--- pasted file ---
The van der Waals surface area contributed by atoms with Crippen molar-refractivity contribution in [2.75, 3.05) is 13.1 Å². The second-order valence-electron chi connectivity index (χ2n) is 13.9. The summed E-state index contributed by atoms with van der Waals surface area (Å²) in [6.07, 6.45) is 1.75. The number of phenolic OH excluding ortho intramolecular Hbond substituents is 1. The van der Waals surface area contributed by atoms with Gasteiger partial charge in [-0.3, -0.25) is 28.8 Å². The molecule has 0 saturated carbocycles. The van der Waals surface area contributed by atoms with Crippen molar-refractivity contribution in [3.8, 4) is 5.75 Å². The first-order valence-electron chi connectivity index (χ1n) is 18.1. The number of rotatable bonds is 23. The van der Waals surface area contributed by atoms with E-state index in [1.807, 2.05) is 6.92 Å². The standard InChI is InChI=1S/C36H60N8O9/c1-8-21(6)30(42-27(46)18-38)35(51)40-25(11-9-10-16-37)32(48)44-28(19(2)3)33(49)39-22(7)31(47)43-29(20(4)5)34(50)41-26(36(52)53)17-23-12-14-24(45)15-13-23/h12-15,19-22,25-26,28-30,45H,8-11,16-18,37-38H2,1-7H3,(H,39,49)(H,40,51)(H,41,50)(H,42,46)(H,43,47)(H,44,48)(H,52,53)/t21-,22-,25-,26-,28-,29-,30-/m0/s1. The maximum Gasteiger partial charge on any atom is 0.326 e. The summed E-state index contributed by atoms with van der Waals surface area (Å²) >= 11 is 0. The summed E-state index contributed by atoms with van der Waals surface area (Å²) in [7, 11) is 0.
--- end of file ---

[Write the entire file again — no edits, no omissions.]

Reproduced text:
The van der Waals surface area contributed by atoms with Crippen molar-refractivity contribution in [2.75, 3.05) is 13.1 Å². The second-order valence-electron chi connectivity index (χ2n) is 13.9. The summed E-state index contributed by atoms with van der Waals surface area (Å²) in [6.07, 6.45) is 1.75. The number of phenolic OH excluding ortho intramolecular Hbond substituents is 1. The van der Waals surface area contributed by atoms with Gasteiger partial charge in [-0.3, -0.25) is 28.8 Å². The molecule has 0 saturated carbocycles. The van der Waals surface area contributed by atoms with Crippen molar-refractivity contribution in [3.8, 4) is 5.75 Å². The first-order valence-electron chi connectivity index (χ1n) is 18.1. The number of rotatable bonds is 23. The van der Waals surface area contributed by atoms with E-state index in [1.807, 2.05) is 6.92 Å². The standard InChI is InChI=1S/C36H60N8O9/c1-8-21(6)30(42-27(46)18-38)35(51)40-25(11-9-10-16-37)32(48)44-28(19(2)3)33(49)39-22(7)31(47)43-29(20(4)5)34(50)41-26(36(52)53)17-23-12-14-24(45)15-13-23/h12-15,19-22,25-26,28-30,45H,8-11,16-18,37-38H2,1-7H3,(H,39,49)(H,40,51)(H,41,50)(H,42,46)(H,43,47)(H,44,48)(H,52,53)/t21-,22-,25-,26-,28-,29-,30-/m0/s1. The maximum Gasteiger partial charge on any atom is 0.326 e. The summed E-state index contributed by atoms with van der Waals surface area (Å²) >= 11 is 0. The summed E-state index contributed by atoms with van der Waals surface area (Å²) in [7, 11) is 0.